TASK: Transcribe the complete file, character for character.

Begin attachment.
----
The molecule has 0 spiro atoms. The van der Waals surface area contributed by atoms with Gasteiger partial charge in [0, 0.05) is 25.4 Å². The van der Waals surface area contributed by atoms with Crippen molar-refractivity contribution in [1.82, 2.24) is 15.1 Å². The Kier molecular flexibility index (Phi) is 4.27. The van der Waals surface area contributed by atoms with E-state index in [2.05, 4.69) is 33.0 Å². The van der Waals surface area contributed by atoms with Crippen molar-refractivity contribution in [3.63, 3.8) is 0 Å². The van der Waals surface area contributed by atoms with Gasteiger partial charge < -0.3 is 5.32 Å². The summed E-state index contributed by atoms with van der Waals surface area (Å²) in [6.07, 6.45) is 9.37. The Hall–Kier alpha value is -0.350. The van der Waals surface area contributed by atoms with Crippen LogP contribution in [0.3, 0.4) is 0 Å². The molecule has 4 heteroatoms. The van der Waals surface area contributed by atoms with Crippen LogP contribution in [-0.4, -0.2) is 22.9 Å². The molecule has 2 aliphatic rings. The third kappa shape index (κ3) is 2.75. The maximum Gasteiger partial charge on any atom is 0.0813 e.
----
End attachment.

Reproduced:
The molecule has 0 spiro atoms. The van der Waals surface area contributed by atoms with Gasteiger partial charge in [0, 0.05) is 25.4 Å². The van der Waals surface area contributed by atoms with Crippen molar-refractivity contribution in [1.82, 2.24) is 15.1 Å². The Kier molecular flexibility index (Phi) is 4.27. The van der Waals surface area contributed by atoms with E-state index in [2.05, 4.69) is 33.0 Å². The van der Waals surface area contributed by atoms with Crippen molar-refractivity contribution in [3.63, 3.8) is 0 Å². The van der Waals surface area contributed by atoms with Gasteiger partial charge < -0.3 is 5.32 Å². The summed E-state index contributed by atoms with van der Waals surface area (Å²) in [6.07, 6.45) is 9.37. The Hall–Kier alpha value is -0.350. The van der Waals surface area contributed by atoms with Crippen LogP contribution in [0.3, 0.4) is 0 Å². The molecule has 4 heteroatoms. The van der Waals surface area contributed by atoms with Crippen LogP contribution in [-0.4, -0.2) is 22.9 Å². The molecule has 2 aliphatic rings. The third kappa shape index (κ3) is 2.75. The maximum Gasteiger partial charge on any atom is 0.0813 e.